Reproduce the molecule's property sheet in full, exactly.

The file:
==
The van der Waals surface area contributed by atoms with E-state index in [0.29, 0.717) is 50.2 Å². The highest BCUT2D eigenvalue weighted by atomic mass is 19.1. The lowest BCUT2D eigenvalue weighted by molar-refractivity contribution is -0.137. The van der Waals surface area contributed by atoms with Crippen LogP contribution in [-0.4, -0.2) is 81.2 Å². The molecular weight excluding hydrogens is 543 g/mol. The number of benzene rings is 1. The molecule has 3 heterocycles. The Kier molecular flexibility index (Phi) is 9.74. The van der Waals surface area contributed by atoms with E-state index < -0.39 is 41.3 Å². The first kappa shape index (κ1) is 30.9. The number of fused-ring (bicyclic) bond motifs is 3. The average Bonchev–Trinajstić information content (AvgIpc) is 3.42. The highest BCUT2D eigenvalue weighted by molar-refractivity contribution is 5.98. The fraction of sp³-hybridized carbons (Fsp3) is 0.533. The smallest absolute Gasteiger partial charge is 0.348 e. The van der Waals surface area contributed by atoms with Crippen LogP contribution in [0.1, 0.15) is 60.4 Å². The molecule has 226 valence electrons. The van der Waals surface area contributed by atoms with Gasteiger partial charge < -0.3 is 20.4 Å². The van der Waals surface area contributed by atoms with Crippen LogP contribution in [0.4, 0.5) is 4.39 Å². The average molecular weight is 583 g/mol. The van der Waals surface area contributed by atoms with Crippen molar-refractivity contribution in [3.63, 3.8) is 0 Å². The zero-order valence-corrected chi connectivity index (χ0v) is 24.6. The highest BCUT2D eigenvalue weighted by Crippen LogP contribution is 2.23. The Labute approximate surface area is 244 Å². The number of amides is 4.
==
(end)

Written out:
The van der Waals surface area contributed by atoms with E-state index in [0.29, 0.717) is 50.2 Å². The highest BCUT2D eigenvalue weighted by atomic mass is 19.1. The lowest BCUT2D eigenvalue weighted by molar-refractivity contribution is -0.137. The van der Waals surface area contributed by atoms with Crippen LogP contribution in [-0.4, -0.2) is 81.2 Å². The molecular weight excluding hydrogens is 543 g/mol. The number of benzene rings is 1. The molecule has 3 heterocycles. The Kier molecular flexibility index (Phi) is 9.74. The van der Waals surface area contributed by atoms with E-state index < -0.39 is 41.3 Å². The first kappa shape index (κ1) is 30.9. The number of fused-ring (bicyclic) bond motifs is 3. The average Bonchev–Trinajstić information content (AvgIpc) is 3.42. The highest BCUT2D eigenvalue weighted by molar-refractivity contribution is 5.98. The fraction of sp³-hybridized carbons (Fsp3) is 0.533. The smallest absolute Gasteiger partial charge is 0.348 e. The van der Waals surface area contributed by atoms with Crippen LogP contribution in [0.1, 0.15) is 60.4 Å². The molecule has 226 valence electrons. The van der Waals surface area contributed by atoms with Gasteiger partial charge < -0.3 is 20.4 Å². The van der Waals surface area contributed by atoms with Crippen LogP contribution in [0.4, 0.5) is 4.39 Å². The average molecular weight is 583 g/mol. The van der Waals surface area contributed by atoms with Crippen molar-refractivity contribution in [3.63, 3.8) is 0 Å². The zero-order valence-corrected chi connectivity index (χ0v) is 24.6. The highest BCUT2D eigenvalue weighted by Crippen LogP contribution is 2.23. The Labute approximate surface area is 244 Å². The number of amides is 4.